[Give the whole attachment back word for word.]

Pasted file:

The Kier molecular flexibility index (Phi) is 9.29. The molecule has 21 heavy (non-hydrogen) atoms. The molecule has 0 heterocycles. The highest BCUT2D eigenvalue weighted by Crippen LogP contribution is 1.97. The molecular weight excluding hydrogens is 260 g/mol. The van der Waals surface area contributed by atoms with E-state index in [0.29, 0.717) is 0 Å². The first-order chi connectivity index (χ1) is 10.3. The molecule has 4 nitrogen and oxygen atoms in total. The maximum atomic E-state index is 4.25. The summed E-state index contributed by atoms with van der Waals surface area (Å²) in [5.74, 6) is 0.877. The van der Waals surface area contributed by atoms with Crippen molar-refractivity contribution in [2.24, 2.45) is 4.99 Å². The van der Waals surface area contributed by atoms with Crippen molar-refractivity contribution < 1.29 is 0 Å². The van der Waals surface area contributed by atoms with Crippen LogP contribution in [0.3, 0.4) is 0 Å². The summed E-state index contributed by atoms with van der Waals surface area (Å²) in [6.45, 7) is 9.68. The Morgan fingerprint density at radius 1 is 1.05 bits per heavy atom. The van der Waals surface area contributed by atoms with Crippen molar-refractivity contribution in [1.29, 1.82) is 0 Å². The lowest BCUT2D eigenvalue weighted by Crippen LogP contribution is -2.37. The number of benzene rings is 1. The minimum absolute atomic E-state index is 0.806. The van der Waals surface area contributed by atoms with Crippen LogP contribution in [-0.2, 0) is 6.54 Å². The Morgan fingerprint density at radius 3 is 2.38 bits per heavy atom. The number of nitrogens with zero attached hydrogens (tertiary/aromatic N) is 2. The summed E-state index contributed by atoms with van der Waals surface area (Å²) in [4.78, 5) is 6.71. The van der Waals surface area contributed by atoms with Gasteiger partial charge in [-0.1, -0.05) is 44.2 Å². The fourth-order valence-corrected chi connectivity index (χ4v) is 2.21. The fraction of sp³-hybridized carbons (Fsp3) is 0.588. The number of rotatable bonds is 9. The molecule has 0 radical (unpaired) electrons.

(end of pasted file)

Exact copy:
The Kier molecular flexibility index (Phi) is 9.29. The molecule has 21 heavy (non-hydrogen) atoms. The molecule has 0 heterocycles. The highest BCUT2D eigenvalue weighted by Crippen LogP contribution is 1.97. The molecular weight excluding hydrogens is 260 g/mol. The van der Waals surface area contributed by atoms with E-state index in [0.29, 0.717) is 0 Å². The first-order chi connectivity index (χ1) is 10.3. The molecule has 4 nitrogen and oxygen atoms in total. The maximum atomic E-state index is 4.25. The summed E-state index contributed by atoms with van der Waals surface area (Å²) in [5.74, 6) is 0.877. The van der Waals surface area contributed by atoms with Crippen molar-refractivity contribution in [2.24, 2.45) is 4.99 Å². The van der Waals surface area contributed by atoms with Crippen molar-refractivity contribution < 1.29 is 0 Å². The van der Waals surface area contributed by atoms with Crippen LogP contribution in [0.3, 0.4) is 0 Å². The summed E-state index contributed by atoms with van der Waals surface area (Å²) in [6.45, 7) is 9.68. The Morgan fingerprint density at radius 1 is 1.05 bits per heavy atom. The van der Waals surface area contributed by atoms with Crippen molar-refractivity contribution in [1.29, 1.82) is 0 Å². The lowest BCUT2D eigenvalue weighted by Crippen LogP contribution is -2.37. The number of benzene rings is 1. The minimum absolute atomic E-state index is 0.806. The van der Waals surface area contributed by atoms with Crippen LogP contribution in [-0.2, 0) is 6.54 Å². The Morgan fingerprint density at radius 3 is 2.38 bits per heavy atom. The number of nitrogens with zero attached hydrogens (tertiary/aromatic N) is 2. The summed E-state index contributed by atoms with van der Waals surface area (Å²) in [4.78, 5) is 6.71. The van der Waals surface area contributed by atoms with Gasteiger partial charge in [-0.1, -0.05) is 44.2 Å². The fourth-order valence-corrected chi connectivity index (χ4v) is 2.21. The fraction of sp³-hybridized carbons (Fsp3) is 0.588. The number of rotatable bonds is 9. The molecule has 0 radical (unpaired) electrons.